More than 4 500 observers from 42 countries are due to be on watch for Zimbabwe’s historic elections, in which the outcome will have widespread repercussions not just for this fractured country but across the region.
The international dimension is very much in evidence in the run-up to the first polls after 38 years under the rule of Robert Mugabe when much of the time was spent in isolation with trade sanctions, and an atrophied economy increasingly detached from foreign trade.
Both President Emmerson Mnangagwa and his main opponent, Nelson Chamisa, are courting links abroad to prove that they will be the one to bring in the desperately needed outside investment for the shattered commerce and industry, and to build diplomatic bridges.
There are attempts to emulate foreign electoral strategies. Chamisa’s campaign, say his officials, is modelled to a large extent on none other than that of Donald Trump. There are certainly some similarities – an impressive ability to work the crowd; disparagement, often crude, of opponents and a drive for the populist vote focusing on rural areas and the young and the impoverished.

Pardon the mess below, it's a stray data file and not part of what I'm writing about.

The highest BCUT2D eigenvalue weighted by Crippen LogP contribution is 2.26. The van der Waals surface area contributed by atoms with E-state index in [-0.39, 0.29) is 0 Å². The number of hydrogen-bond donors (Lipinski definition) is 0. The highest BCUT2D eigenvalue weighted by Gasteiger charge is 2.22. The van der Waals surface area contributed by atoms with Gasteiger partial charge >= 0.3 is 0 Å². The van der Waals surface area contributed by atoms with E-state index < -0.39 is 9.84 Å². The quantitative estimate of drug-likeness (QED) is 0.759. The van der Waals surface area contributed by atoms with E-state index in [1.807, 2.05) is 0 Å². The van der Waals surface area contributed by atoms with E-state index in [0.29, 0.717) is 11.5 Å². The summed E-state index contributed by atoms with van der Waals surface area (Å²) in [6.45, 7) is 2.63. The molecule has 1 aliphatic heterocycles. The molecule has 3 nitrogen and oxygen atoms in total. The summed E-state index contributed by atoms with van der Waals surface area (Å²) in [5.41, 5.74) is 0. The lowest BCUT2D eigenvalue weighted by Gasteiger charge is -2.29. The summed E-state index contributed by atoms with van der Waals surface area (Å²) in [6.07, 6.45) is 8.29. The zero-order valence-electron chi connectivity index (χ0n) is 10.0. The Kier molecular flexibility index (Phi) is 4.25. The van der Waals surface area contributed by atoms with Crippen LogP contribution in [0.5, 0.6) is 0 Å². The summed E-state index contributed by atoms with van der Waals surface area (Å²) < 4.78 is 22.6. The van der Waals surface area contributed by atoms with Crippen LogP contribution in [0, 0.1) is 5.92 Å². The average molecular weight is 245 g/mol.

Chamisa has also displayed a Trumpian attitude to facts, and on occasion has attempted to play the Trump card. The leader of the MDC (Movement for Democratic Change) declared that the US President was backing him for the Zimbabwean presidency with a promise to pump $15bn (£11.4bn) into the country’s ailing economy. Washington stated that Trump knew nothing about this and the claim was simply fake.
The 40-year-old MDC leader then invoked another head of state to prove his leadership credentials. He said he knew the Rwandan leader Paul Kagame and had been instrumental in achieving his country’s success in digital technology.
Kagame tweeted that he did not even know Chamisa.
Nevertheless, Chamisa and the MDC led alliance is running President Emmerson Mnangagwa and the ruling ZANU-PF close in the opinion polls. And he maintains he has foreign backing from, among others, politicians in the US and Israel. He had paid visits to both countries.
The MDC had pointed to critical statements by members of the US Congress about Mnangagwa, a longtime ally of Robert Mugabe in the ruling ZANU-PF party, until a bitter parting which eventually led to his predecessor’s downfall, as signs of support.
They point to comments by the Republican Senator Jeff Flake, who had pointed out Mnangagwa’s dark past.
“President Mnangagwa is not unknown to us. Until his dismissal as first Vice-President he had been closely aligned to President Mugabe, since Mugabe’s rise to power. He stands accused of orchestrating a string of massacres in the early 80s to consolidate Mugabe’s power, leaving as many as 20 000 dead in Matabeleland”, he said.
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